The 4onthefloor boast their Minnesota pride
Gabe Douglas cuts an imposing figure. It's probably the 4onthefloor frontman's thick, luxurious beard, combined with his direct, unfaltering gaze. Sitting in a shadowy booth at Muddy Waters in Uptown, he has a notebook and a bundle of papers spread out in front of him, pen in hand, as though he is about to start asking questions and taking notes rather than the other way around.
"I get worried about remembering things," says Douglas, referencing his chicken-scratch on the pages. "Not like, will I remember to do my laundry, but like, do I remember that crowd in San Francisco with those four guys that were huge Twins fans who were screaming along to the chorus of 'Undertow'? ... I get so worried I'm gonna forget that stuff. Like when you're going to bed and you think, 'Oh, I should write that down,' and then you don't, and you never remember it. If I have the opportunity to write something down now, I always do. I'm getting better at getting into those moments."
Truth be told, Douglas and the 4onthefloor are something of connoisseurs of moments. In a live setting, there is no escaping the powerhouse rhythm and rock lit up by Douglas, James Gould, Chris Holm, and Mike Larson, with four bass drums in 4/4 time and super-charged blues guitars. The band's sophomore album, Spirit of Minneapolis, due out April 9, follows a tradition of dynamic jams that recall an era of music where rock wasn't, as Douglas puts it, quite so stigmatized.
"A lot of my friends think everything 'rock' is just a homogenized version of Nickelback," he says, splaying his hands across his notebook. "I don't think that's the case, but I think that's a huge thing that's going on. I think that rock music at its inception was super fun and energetic. It wasn't a polished gemstone you would wear to a party. It was a juke joint in Tennessee. It was Sun Records.
"For this record, we're not reinventing the wheel at all," continues Douglas candidly. "All the songs are live performances, there's not a lot of re-dubbing. Getting the energy from the live shows was one of the biggest things for this record."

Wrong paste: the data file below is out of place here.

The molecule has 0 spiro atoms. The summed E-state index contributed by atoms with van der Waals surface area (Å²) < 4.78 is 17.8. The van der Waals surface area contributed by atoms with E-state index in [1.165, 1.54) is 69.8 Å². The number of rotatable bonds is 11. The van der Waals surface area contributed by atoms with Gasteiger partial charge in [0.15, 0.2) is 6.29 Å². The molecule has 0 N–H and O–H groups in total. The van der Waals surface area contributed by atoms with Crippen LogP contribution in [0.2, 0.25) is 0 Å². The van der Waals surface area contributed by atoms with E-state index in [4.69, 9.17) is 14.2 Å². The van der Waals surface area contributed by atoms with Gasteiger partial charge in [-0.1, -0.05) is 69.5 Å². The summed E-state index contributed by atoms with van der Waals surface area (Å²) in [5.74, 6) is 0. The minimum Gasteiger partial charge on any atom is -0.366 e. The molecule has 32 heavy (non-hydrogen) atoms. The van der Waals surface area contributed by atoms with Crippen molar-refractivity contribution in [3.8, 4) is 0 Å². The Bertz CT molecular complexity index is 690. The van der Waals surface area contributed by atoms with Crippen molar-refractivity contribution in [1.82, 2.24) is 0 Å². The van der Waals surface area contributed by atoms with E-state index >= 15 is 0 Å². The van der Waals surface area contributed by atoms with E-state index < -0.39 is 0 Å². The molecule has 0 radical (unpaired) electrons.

Spirit of Minneapolis spreads itself out to just under 40 minutes, opening with the heavy-hitting "King of the Jungle" and never once breaking pace. The understated star of the album is "Hard Rain," a burning-ember blues track with guest vocals by Sarah Kruger and Charlie Parr. Throughout the 11 tracks, there's no running from Douglas's canyon-deep voice, like a mid-song earthquake. All together, Spirit of Minneapolis is the swampy, riotous blues-rock that the 4onthefloor have been cultivating since their inception in 2009, and it stands alone in its category as a beefy slice of hometown pride-meets-classic American spirit. In some ways, it's a throwback record.
"On the last couple tours, I've been reading a lot about early aviation," says Douglas out of nowhere, and leans into the conversation. "I don't know in my life if I've had a lot of moments like when Charles Lindbergh landed in Paris and every single paper had the same headline. There was dancing in the street and it was so exciting for everyone. So with the Spirit of Minneapolis, I really wanted to be like ... if you come to one of our shows or even if you just listen to the record, we can peel back a couple layers of modernism and just have some fun and just listen to music. We want it to be exciting."
Douglas has no small amount of passion, and it tumbles out of him as he speaks. When he talks about touring — something the band does seemingly nonstop — he doesn't bemoan the grueling hours or the less-than-fresh cuisine. His topics invariably skew positive as he remembers the people he's met all over the country who have opened their homes to the band, the pockets of enthusiastic fans in unexpected places, and the memories he's been meticulously cataloging. To that end, it seems obvious that he should title the album after the city he loves; far from a self-imposed crown, Spirit of Minneapolis comes out of some honest Midwestern values.
"The title is tongue-in-cheek because we're self-aware of what it could encapsulate. People are obviously going to take some digs at this," admits Douglas. "But I'm very proud of where I've come from in Minnesota. I've been to a lot of places, and I'm always very grateful to call Minneapolis my home base, or even Minnesota in general ... and this record is about sharing that, and being merry, and sharing joy. I want people to be in the moment with me."
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